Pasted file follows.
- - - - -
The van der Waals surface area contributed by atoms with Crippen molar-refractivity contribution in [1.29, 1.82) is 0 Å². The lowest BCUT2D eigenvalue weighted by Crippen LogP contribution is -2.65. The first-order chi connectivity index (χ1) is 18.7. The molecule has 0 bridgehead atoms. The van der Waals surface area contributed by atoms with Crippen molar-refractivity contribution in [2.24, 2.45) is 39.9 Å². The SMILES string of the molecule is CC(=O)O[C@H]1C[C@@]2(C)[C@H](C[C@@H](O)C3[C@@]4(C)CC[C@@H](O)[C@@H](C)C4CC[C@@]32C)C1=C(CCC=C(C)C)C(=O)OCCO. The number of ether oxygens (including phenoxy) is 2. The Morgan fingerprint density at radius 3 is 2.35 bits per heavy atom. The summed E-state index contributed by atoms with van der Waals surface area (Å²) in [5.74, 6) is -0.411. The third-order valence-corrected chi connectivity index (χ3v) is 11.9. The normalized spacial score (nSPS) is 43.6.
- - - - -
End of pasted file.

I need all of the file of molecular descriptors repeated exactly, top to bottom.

The van der Waals surface area contributed by atoms with Crippen molar-refractivity contribution in [1.29, 1.82) is 0 Å². The lowest BCUT2D eigenvalue weighted by Crippen LogP contribution is -2.65. The first-order chi connectivity index (χ1) is 18.7. The molecule has 0 bridgehead atoms. The van der Waals surface area contributed by atoms with Crippen molar-refractivity contribution in [2.24, 2.45) is 39.9 Å². The SMILES string of the molecule is CC(=O)O[C@H]1C[C@@]2(C)[C@H](C[C@@H](O)C3[C@@]4(C)CC[C@@H](O)[C@@H](C)C4CC[C@@]32C)C1=C(CCC=C(C)C)C(=O)OCCO. The number of ether oxygens (including phenoxy) is 2. The Morgan fingerprint density at radius 3 is 2.35 bits per heavy atom. The summed E-state index contributed by atoms with van der Waals surface area (Å²) in [5.74, 6) is -0.411. The third-order valence-corrected chi connectivity index (χ3v) is 11.9. The normalized spacial score (nSPS) is 43.6.